Acknowledging that there is a lot of cynicism about the broadcasting authority, Granit nonetheless notes with deserved pride: “You can’t compete when it comes to the experience and credibility of the IBA.”

With 10,000 items to choose from, and not the most convenient of search systems (still in Hebrew only), finding the gems is a hit-or-miss affair that reminds me of placing the needle on an old-fashioned gramophone record and seeing what track it lands on.

Apart from the records, there are also various segments, such as orchestral pieces, which were recorded by Israel Radio for broadcast between programs.

The library is categorized under Events, Holy Days and Festivals, Hazanut (cantorial music), Songs, Bible, Sketches based on tradition, Shabbat, Dances, Days of Awe, Music, Communities, Jerusalem and General.

The sounds of different ethnic communities range from songs in Yiddish to prayers used by Kurdish Jews.

As we talk, we find, by chance, a wonderful rendition of the Hanukka candle-lighting ceremony at the President’s Residence in 1957, including “Maoz Tzur,” performed in the singular style of Moroccan-born Israeli singer and hazan Jo Amar. We also come across a version of the Pessah favorite, “Had Gadya,” orchestrated by Moshe Wilensky.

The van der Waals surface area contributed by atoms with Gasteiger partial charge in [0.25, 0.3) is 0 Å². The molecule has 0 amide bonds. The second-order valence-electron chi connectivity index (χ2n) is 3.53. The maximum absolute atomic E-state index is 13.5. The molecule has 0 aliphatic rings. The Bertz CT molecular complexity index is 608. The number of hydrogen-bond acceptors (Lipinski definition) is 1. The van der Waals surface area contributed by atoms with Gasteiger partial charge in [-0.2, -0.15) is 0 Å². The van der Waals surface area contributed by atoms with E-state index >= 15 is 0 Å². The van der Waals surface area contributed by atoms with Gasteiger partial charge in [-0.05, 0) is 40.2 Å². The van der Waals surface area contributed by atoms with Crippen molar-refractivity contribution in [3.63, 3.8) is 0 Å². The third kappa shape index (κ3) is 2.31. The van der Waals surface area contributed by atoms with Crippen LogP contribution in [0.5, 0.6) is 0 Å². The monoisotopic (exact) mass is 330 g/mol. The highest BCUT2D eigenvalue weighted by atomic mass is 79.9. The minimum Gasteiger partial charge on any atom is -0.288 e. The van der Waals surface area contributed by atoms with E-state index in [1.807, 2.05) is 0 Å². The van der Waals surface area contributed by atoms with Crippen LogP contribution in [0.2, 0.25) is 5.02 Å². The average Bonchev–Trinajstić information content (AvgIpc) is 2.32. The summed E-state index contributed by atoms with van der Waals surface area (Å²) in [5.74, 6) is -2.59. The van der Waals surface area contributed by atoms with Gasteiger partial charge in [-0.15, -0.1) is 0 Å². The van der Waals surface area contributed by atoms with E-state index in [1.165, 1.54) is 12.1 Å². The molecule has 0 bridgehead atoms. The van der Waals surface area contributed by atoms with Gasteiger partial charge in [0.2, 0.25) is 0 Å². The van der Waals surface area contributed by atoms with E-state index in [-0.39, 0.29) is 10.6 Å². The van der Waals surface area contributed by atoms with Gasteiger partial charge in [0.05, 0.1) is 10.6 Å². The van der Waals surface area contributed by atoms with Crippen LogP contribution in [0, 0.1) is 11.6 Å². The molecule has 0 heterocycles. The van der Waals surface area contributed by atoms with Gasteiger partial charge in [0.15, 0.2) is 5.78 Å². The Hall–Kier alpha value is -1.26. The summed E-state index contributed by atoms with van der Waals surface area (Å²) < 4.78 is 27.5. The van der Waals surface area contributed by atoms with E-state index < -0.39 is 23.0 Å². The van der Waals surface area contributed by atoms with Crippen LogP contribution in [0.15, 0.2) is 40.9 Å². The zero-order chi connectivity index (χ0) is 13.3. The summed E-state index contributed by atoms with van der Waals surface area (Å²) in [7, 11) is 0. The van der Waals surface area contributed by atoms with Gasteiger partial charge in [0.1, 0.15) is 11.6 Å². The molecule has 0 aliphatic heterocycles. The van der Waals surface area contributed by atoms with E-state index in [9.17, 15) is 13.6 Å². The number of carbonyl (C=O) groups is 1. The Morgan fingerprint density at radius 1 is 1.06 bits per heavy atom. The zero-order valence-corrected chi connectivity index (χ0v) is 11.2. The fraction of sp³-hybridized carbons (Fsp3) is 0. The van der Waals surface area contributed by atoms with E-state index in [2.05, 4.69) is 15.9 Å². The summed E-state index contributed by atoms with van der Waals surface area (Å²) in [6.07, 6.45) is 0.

Among the curious finds is a 1958 recording of the Haim Hefer song called “Sela Adom” sung by Arik Lavie, listed almost incongruously under his full name, Ariel Lavie. A sticker reading, “Asur leshader taklit zeh” (“Forbidden to broadcast this record”) jumps out from the top of the label, in itself telling part of the story of the Red Rock of Petra of the title.

The song, a paean to Jordan’s Nabatean city of Petra, was banned because it was thought to encourage youths to set out on the trek across the wilderness, from where, as the song itself points out “nobody returns alive.” During the 1950s, at least a dozen Israeli youths were killed attempting to reach the Red Rock in a kind of rite of passage, prompting the broadcast ban of the tribute to one such group.

The site is aimed “at anyone who can enjoy it,” says Granit, as he finds for me a piece by one of his favorite old-time Israeli composers, Nachum Nardi.

As we surf through the site, we both note the large number of kibbutz choirs, also reflecting the culture of a certain era.

“This site contains the sound track of the country’s history,” enthuses Granit, just before we find a recording of the Yemenite-style music of the Inbal Dance Troupe, whose soundtrack is provided by choreographer Sara Levi-Tannai.

Feedback during the week the site has been running has been positive, says Granit. The sounds seem to have hit a chord in particular with older listeners but also have potential among the younger crowd searching for its roots.